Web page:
I’m very fortunate to have two healthy boys but my youngest son had a difficult start. He had extreme acid reflux, oral hypersensitivity and sensory processing challenges. During the first year and a half of his life, if he was awake, he was basically miserable. We couldn’t lay him down flat because of the reflux and my husband and I would split the nights holding him upright trying to console and soothe him. Amidst the feelings of utter exhaustion as I bounced a baby walking around my house in complete darkness, I felt a current running through me. I knew it was unconditional love and that my job was to be with and help him. At that time I didn’t realize that he would equally help me.

I made the decision to step away from my career in order to afford him the time and focus he needed. I knew I was very fortunate to be in the position to make that choice and be around to help him with the early occupational and speech therapy that helped him be the thriving child he is today. However, I grossly underestimated the profound impact that it would have on my identity to no longer have a profession to identify with. I would cringe when I would bump into old colleagues and they would ask me what my plan was. I didn’t know. All I knew was that I felt such immense love for my kids and that when I was with them I was totally in the moment. It’s very hard to be thinking of the past or the future when you have a crying baby and a toddler who needs something. I remember in that sleepless, difficult phase feeling as though I might crack, and perhaps I did. But perhaps cracking open was the best thing that could have happened to me. As per Leonard Cohen’s song lyrics, “There is a crack in everything. That is how the light gets in”.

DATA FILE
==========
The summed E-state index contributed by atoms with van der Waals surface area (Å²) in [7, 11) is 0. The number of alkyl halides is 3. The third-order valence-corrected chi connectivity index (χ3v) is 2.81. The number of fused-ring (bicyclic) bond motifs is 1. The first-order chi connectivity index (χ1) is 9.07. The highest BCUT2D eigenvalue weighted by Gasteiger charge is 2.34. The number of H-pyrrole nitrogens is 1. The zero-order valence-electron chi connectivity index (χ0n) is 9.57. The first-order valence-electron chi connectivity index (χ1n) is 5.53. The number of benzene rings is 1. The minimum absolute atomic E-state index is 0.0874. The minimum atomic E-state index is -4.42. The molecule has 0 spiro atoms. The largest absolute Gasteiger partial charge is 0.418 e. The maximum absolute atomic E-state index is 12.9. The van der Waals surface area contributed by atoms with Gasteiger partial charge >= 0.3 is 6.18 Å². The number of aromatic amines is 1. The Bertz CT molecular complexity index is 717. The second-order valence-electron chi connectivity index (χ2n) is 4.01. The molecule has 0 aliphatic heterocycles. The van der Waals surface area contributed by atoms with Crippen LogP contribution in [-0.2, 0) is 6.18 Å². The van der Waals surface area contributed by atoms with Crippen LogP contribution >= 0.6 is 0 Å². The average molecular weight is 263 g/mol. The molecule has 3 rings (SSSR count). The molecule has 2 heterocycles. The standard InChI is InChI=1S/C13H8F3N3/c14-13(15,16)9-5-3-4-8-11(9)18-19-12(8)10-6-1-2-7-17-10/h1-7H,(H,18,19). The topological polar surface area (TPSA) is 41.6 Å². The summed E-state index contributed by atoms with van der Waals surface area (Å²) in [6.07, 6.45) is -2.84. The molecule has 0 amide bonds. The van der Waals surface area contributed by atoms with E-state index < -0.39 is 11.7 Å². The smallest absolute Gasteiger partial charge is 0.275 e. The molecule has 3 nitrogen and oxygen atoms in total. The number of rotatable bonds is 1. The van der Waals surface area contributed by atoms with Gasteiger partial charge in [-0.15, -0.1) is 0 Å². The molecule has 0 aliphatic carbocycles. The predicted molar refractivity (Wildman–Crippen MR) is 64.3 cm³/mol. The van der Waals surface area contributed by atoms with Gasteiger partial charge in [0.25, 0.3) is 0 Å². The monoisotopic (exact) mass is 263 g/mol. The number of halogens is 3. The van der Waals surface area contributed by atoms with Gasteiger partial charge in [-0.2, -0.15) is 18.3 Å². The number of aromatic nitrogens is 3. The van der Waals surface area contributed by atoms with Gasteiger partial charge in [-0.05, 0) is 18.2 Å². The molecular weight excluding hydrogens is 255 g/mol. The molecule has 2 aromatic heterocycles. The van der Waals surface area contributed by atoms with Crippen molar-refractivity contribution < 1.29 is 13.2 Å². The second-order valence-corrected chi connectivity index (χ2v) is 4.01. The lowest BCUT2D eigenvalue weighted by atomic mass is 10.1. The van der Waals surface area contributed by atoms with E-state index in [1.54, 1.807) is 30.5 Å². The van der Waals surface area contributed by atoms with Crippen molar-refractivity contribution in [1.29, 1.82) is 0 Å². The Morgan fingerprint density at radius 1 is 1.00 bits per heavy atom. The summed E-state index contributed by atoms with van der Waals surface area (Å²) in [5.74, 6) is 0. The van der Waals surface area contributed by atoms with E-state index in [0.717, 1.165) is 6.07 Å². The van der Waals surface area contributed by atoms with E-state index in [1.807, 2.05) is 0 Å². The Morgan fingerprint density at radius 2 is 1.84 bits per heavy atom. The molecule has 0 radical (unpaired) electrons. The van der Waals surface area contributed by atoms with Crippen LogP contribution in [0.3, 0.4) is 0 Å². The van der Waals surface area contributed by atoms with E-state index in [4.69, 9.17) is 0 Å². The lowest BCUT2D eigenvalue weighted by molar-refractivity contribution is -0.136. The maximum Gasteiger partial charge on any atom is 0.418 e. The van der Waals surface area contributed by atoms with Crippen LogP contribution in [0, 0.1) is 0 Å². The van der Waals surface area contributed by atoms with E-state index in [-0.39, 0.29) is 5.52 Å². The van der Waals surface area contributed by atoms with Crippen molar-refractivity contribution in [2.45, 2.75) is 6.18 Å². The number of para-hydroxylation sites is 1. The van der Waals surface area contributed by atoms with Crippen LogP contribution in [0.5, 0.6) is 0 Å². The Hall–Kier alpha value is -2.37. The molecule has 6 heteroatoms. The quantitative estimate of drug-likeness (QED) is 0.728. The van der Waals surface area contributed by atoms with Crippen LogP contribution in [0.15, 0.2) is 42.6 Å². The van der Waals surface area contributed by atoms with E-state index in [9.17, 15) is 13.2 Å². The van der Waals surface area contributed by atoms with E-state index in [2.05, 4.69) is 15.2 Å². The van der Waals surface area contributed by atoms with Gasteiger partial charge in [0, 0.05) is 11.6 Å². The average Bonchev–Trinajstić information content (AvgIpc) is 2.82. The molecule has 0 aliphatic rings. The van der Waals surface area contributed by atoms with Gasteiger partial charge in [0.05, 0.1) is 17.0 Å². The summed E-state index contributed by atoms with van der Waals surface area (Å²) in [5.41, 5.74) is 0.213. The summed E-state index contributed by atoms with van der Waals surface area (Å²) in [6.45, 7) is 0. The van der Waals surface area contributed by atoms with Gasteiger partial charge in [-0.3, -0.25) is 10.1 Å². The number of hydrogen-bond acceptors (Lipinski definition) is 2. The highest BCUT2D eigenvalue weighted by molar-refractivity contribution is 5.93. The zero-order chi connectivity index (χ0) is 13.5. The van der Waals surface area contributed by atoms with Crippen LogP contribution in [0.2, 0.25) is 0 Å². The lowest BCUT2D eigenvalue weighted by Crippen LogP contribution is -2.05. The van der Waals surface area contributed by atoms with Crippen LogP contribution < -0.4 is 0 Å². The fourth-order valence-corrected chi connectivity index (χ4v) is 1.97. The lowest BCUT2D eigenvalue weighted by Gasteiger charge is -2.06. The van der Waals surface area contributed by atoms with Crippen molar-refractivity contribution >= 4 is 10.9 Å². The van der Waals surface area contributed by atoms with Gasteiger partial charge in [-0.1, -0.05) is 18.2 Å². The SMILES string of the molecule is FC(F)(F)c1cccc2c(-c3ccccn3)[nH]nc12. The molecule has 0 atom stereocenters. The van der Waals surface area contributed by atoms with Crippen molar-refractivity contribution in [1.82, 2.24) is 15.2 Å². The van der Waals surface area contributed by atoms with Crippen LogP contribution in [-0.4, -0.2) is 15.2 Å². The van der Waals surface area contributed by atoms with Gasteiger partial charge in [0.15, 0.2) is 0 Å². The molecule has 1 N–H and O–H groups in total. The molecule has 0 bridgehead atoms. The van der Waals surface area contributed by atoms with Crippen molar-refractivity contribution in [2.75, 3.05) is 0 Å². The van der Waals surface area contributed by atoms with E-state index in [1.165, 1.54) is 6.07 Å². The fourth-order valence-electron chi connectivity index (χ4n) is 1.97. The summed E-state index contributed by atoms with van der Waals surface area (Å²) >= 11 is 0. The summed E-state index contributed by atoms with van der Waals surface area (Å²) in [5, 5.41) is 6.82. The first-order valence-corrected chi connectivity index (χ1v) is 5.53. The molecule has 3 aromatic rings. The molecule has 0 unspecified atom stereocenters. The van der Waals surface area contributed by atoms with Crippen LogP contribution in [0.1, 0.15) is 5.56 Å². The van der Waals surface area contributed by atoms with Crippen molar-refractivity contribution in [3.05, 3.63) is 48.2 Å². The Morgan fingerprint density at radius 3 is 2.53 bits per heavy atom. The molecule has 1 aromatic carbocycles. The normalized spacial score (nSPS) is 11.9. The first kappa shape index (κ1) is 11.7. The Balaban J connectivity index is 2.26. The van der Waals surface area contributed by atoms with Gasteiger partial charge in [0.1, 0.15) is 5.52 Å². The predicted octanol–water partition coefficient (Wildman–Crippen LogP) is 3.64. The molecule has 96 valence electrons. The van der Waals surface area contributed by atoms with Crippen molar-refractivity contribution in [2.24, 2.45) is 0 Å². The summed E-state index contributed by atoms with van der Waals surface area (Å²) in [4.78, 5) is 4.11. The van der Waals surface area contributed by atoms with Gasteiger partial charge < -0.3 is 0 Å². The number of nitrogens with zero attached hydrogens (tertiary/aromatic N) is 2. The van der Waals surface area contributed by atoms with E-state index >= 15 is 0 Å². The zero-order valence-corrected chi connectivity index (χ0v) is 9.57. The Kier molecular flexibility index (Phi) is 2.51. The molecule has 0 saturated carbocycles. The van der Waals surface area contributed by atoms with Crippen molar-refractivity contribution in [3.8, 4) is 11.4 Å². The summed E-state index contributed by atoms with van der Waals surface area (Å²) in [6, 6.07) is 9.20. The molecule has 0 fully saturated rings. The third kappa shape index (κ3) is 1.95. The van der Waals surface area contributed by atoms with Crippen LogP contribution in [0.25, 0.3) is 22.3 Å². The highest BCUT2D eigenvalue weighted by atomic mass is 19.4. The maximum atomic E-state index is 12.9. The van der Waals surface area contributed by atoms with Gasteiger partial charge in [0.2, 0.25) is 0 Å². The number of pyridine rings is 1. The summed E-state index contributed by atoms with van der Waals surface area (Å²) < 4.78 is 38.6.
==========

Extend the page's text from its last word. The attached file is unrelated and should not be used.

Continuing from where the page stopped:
As my youngest child improved, I began taking up the things I enjoyed when I was younger. I started writing again. I sang and played imaginatively with my kids. I saw the world through their eyes filled with wonder. I read the books that I was drawn to. I found time to just be still and be ‘me’.

I shared my experience with others and listened to their stories. I realized that my empathetic side is what makes me strong and that my creativity and love of language is a gift that I can share. Above all, I realized that I have a voice and that my thoughts and experiences matter.

Today I can see that I gained so much through each of my experiences that make me who I am today. When I decided to start my own business, I knew it was coming from that heart space. I know I can courageously speak about the things that move and matter to me and help others do the same. The lives we create start with the stories that we choose to tell. May all of our stories come from a place of self-worthiness and what is true to each of us.